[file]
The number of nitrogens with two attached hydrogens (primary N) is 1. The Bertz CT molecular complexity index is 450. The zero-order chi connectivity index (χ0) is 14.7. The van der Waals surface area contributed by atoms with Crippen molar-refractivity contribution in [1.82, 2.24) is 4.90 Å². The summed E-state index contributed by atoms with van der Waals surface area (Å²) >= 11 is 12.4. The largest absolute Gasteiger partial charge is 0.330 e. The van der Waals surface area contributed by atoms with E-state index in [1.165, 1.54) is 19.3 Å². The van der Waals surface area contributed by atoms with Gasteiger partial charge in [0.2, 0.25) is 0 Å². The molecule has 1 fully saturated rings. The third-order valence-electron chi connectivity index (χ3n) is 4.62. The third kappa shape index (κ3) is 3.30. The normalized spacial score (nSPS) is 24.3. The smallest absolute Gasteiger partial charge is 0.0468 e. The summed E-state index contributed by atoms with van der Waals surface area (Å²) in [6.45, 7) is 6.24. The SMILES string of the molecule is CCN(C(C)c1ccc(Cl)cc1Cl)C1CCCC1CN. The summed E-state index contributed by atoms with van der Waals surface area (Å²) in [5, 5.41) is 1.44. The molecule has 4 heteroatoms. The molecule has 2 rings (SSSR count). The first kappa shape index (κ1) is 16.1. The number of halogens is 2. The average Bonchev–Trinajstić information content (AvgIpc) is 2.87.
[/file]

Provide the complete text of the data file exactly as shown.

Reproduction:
The number of nitrogens with two attached hydrogens (primary N) is 1. The Bertz CT molecular complexity index is 450. The zero-order chi connectivity index (χ0) is 14.7. The van der Waals surface area contributed by atoms with Crippen molar-refractivity contribution in [1.82, 2.24) is 4.90 Å². The summed E-state index contributed by atoms with van der Waals surface area (Å²) >= 11 is 12.4. The largest absolute Gasteiger partial charge is 0.330 e. The van der Waals surface area contributed by atoms with E-state index in [1.165, 1.54) is 19.3 Å². The van der Waals surface area contributed by atoms with Gasteiger partial charge in [0.2, 0.25) is 0 Å². The molecule has 1 fully saturated rings. The third-order valence-electron chi connectivity index (χ3n) is 4.62. The third kappa shape index (κ3) is 3.30. The normalized spacial score (nSPS) is 24.3. The smallest absolute Gasteiger partial charge is 0.0468 e. The summed E-state index contributed by atoms with van der Waals surface area (Å²) in [6.45, 7) is 6.24. The SMILES string of the molecule is CCN(C(C)c1ccc(Cl)cc1Cl)C1CCCC1CN. The summed E-state index contributed by atoms with van der Waals surface area (Å²) in [5, 5.41) is 1.44. The molecule has 4 heteroatoms. The molecule has 2 rings (SSSR count). The first kappa shape index (κ1) is 16.1. The number of halogens is 2. The average Bonchev–Trinajstić information content (AvgIpc) is 2.87.